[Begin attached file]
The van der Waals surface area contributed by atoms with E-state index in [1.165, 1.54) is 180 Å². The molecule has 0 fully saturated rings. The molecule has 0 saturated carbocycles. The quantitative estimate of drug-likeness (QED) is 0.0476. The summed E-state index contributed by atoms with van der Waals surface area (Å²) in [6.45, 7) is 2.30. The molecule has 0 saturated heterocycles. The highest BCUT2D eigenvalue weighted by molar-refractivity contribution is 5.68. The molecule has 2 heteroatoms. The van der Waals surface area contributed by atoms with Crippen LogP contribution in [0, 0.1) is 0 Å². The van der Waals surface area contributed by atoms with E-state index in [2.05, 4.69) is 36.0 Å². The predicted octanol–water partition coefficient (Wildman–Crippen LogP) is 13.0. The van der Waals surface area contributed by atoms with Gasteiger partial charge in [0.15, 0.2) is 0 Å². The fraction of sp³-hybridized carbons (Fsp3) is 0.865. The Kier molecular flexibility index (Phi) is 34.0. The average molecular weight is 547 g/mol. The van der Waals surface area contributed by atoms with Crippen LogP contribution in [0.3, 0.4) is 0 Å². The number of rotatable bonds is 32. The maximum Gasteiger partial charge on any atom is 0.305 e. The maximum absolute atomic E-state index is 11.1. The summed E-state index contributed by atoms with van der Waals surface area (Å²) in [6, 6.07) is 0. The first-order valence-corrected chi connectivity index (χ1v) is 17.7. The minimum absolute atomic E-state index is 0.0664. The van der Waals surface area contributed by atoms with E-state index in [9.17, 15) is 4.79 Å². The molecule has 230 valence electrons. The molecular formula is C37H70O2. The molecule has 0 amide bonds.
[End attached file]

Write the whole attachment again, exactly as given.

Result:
The van der Waals surface area contributed by atoms with E-state index in [1.165, 1.54) is 180 Å². The molecule has 0 fully saturated rings. The molecule has 0 saturated carbocycles. The quantitative estimate of drug-likeness (QED) is 0.0476. The summed E-state index contributed by atoms with van der Waals surface area (Å²) in [6.45, 7) is 2.30. The molecule has 0 saturated heterocycles. The highest BCUT2D eigenvalue weighted by molar-refractivity contribution is 5.68. The molecule has 2 heteroatoms. The van der Waals surface area contributed by atoms with Crippen LogP contribution in [0, 0.1) is 0 Å². The van der Waals surface area contributed by atoms with E-state index in [2.05, 4.69) is 36.0 Å². The predicted octanol–water partition coefficient (Wildman–Crippen LogP) is 13.0. The van der Waals surface area contributed by atoms with Gasteiger partial charge in [0.15, 0.2) is 0 Å². The fraction of sp³-hybridized carbons (Fsp3) is 0.865. The Kier molecular flexibility index (Phi) is 34.0. The average molecular weight is 547 g/mol. The van der Waals surface area contributed by atoms with Crippen LogP contribution in [0.3, 0.4) is 0 Å². The number of rotatable bonds is 32. The maximum Gasteiger partial charge on any atom is 0.305 e. The maximum absolute atomic E-state index is 11.1. The summed E-state index contributed by atoms with van der Waals surface area (Å²) in [6, 6.07) is 0. The first-order valence-corrected chi connectivity index (χ1v) is 17.7. The minimum absolute atomic E-state index is 0.0664. The van der Waals surface area contributed by atoms with E-state index in [9.17, 15) is 4.79 Å². The molecule has 230 valence electrons. The molecular formula is C37H70O2. The molecule has 0 amide bonds.